Greg: What is Proof about, for those who have yet to pick it up?

Riley: Well it's about a Sasquatch orphan who works for the government as an ecologist/agent investigating cryptozoological creatures.

Greg: What about the production of the book? How do you and Alex work exactly?

Riley: Alex gets me scripts in chunks which I read over, maybe offer small changes as I lay it out in thumbnail format. Then I go to pencils which are pretty rough, then ink, acrylic scan the page, do some tonal stuff and half tones (which I used to do by hand but took a awhile and was hard to find zipitone).

Alex is pretty cool about narrative input too. If ask or mention something I 'm interested in drawing like the dinosaur hunters in the second arc, Alex will try to work it in.

Greg: That sounds really cool. Based on the output, you two make a fantastic team! Now you're also involved in a book called Cowboy Ninja Viking. Can you tell me about that?

Riley: CNV was the story of a reluctant schizophrenic hero with the abilities and personalities of a Cowboy, Ninja and Viking. Duncan (CNV) goes to a globe spanning adventure to catch other triplets (people with multiple personalities) that are working for a criminal master mind.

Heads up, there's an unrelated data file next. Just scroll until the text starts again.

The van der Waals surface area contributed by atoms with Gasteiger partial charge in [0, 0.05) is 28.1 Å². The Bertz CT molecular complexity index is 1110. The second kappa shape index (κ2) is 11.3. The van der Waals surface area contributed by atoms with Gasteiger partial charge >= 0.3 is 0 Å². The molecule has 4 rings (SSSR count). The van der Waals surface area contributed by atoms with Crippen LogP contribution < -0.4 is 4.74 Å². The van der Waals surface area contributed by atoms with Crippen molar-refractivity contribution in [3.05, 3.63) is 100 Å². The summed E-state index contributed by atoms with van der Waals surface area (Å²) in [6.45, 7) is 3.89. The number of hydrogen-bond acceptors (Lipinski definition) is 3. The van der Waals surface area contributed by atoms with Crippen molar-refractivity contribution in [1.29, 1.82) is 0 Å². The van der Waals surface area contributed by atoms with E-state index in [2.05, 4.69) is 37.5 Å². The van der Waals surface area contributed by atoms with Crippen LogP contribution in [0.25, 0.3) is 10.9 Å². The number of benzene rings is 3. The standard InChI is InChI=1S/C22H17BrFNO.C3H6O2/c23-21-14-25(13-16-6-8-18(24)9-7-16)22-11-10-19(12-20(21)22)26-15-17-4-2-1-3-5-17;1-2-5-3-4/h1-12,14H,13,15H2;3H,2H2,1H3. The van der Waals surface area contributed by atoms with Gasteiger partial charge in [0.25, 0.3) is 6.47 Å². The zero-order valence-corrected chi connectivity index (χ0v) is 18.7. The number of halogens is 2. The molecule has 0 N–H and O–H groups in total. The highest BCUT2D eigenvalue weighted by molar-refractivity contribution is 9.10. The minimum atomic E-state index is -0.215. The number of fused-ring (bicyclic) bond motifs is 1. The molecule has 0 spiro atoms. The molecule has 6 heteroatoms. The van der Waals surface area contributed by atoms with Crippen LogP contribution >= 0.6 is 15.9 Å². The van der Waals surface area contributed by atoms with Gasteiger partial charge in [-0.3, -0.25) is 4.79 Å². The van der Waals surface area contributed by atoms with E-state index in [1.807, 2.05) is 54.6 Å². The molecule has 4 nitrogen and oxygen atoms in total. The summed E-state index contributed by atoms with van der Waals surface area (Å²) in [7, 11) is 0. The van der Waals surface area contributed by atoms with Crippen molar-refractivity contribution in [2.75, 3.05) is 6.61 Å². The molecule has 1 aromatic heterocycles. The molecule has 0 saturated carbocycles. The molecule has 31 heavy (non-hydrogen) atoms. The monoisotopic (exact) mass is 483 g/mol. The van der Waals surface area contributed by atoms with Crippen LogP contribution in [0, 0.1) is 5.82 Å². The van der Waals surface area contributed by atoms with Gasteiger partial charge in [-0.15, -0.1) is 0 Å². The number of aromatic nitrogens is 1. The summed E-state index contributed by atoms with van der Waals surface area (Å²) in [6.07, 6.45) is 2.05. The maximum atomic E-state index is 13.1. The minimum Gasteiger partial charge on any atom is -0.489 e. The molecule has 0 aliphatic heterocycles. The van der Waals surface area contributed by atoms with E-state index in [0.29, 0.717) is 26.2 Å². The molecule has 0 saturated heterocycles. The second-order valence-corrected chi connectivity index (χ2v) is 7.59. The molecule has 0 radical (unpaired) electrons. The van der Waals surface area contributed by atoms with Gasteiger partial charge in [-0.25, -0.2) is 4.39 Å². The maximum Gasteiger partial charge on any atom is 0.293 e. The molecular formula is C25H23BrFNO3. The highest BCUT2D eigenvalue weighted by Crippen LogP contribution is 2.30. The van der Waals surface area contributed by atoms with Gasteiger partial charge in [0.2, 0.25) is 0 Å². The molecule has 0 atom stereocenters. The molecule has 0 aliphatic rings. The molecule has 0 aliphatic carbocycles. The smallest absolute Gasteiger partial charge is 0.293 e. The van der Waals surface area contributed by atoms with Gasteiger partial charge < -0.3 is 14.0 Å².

Greg: How did you get involved in that book?

Riley: AJ [Lieberman] and I had known each other for a while and wanted to do something together. Initially we talked about a near future dystopian world as a setting but as the concept evolved it seemed like CNV was crazy enough without the additional complications.

Greg: Nice. There was news a few months back that there may be a CNV movie. What can you tell us about that?

Riley: Well, there was a CNV press release. Disney likes it, that's about all I can say. The Zombieland writers are writing it.